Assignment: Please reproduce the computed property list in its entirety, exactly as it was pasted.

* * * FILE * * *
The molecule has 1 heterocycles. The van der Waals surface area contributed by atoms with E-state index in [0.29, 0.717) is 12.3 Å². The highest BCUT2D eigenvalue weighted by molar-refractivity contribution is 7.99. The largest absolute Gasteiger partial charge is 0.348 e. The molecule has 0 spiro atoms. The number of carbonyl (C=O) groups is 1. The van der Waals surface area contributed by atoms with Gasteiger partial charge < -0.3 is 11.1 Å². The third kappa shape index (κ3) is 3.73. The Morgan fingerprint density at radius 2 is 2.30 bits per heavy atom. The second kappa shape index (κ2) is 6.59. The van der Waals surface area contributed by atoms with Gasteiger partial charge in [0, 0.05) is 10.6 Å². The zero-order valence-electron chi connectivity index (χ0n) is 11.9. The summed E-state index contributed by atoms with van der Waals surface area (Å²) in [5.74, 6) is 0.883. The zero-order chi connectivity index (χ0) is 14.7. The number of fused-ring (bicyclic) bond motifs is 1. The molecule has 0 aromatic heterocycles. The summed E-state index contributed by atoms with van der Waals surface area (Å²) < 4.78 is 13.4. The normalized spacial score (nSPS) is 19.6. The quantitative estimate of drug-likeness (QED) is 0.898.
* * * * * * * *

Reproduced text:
The molecule has 1 heterocycles. The van der Waals surface area contributed by atoms with E-state index in [0.29, 0.717) is 12.3 Å². The highest BCUT2D eigenvalue weighted by molar-refractivity contribution is 7.99. The largest absolute Gasteiger partial charge is 0.348 e. The molecule has 0 spiro atoms. The number of carbonyl (C=O) groups is 1. The van der Waals surface area contributed by atoms with Gasteiger partial charge < -0.3 is 11.1 Å². The third kappa shape index (κ3) is 3.73. The Morgan fingerprint density at radius 2 is 2.30 bits per heavy atom. The second kappa shape index (κ2) is 6.59. The van der Waals surface area contributed by atoms with Gasteiger partial charge in [0, 0.05) is 10.6 Å². The zero-order valence-electron chi connectivity index (χ0n) is 11.9. The summed E-state index contributed by atoms with van der Waals surface area (Å²) in [5.74, 6) is 0.883. The zero-order chi connectivity index (χ0) is 14.7. The number of fused-ring (bicyclic) bond motifs is 1. The molecule has 0 aromatic heterocycles. The summed E-state index contributed by atoms with van der Waals surface area (Å²) < 4.78 is 13.4. The normalized spacial score (nSPS) is 19.6. The quantitative estimate of drug-likeness (QED) is 0.898.